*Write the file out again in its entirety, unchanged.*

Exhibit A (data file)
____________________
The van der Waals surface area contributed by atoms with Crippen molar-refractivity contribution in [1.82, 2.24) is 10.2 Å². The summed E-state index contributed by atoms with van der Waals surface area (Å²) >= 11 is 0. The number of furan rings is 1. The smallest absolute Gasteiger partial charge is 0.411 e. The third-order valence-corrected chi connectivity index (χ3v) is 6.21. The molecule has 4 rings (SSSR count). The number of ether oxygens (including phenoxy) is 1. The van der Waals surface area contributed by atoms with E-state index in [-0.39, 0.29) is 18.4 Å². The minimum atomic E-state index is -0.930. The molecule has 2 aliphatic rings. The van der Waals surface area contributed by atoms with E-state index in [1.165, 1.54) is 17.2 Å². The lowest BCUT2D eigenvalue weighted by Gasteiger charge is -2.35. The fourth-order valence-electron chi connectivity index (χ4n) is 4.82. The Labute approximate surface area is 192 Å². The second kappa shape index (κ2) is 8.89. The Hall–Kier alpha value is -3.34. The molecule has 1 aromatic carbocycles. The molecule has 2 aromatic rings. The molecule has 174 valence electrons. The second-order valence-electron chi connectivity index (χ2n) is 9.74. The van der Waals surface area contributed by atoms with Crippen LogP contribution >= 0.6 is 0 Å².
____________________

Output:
The van der Waals surface area contributed by atoms with Crippen molar-refractivity contribution in [1.82, 2.24) is 10.2 Å². The summed E-state index contributed by atoms with van der Waals surface area (Å²) >= 11 is 0. The number of furan rings is 1. The smallest absolute Gasteiger partial charge is 0.411 e. The third-order valence-corrected chi connectivity index (χ3v) is 6.21. The molecule has 4 rings (SSSR count). The number of ether oxygens (including phenoxy) is 1. The van der Waals surface area contributed by atoms with E-state index in [-0.39, 0.29) is 18.4 Å². The minimum atomic E-state index is -0.930. The molecule has 2 aliphatic rings. The van der Waals surface area contributed by atoms with E-state index in [1.165, 1.54) is 17.2 Å². The lowest BCUT2D eigenvalue weighted by Gasteiger charge is -2.35. The fourth-order valence-electron chi connectivity index (χ4n) is 4.82. The Labute approximate surface area is 192 Å². The second kappa shape index (κ2) is 8.89. The Hall–Kier alpha value is -3.34. The molecule has 1 aromatic carbocycles. The molecule has 2 aromatic rings. The molecule has 174 valence electrons. The second-order valence-electron chi connectivity index (χ2n) is 9.74. The van der Waals surface area contributed by atoms with Crippen LogP contribution >= 0.6 is 0 Å².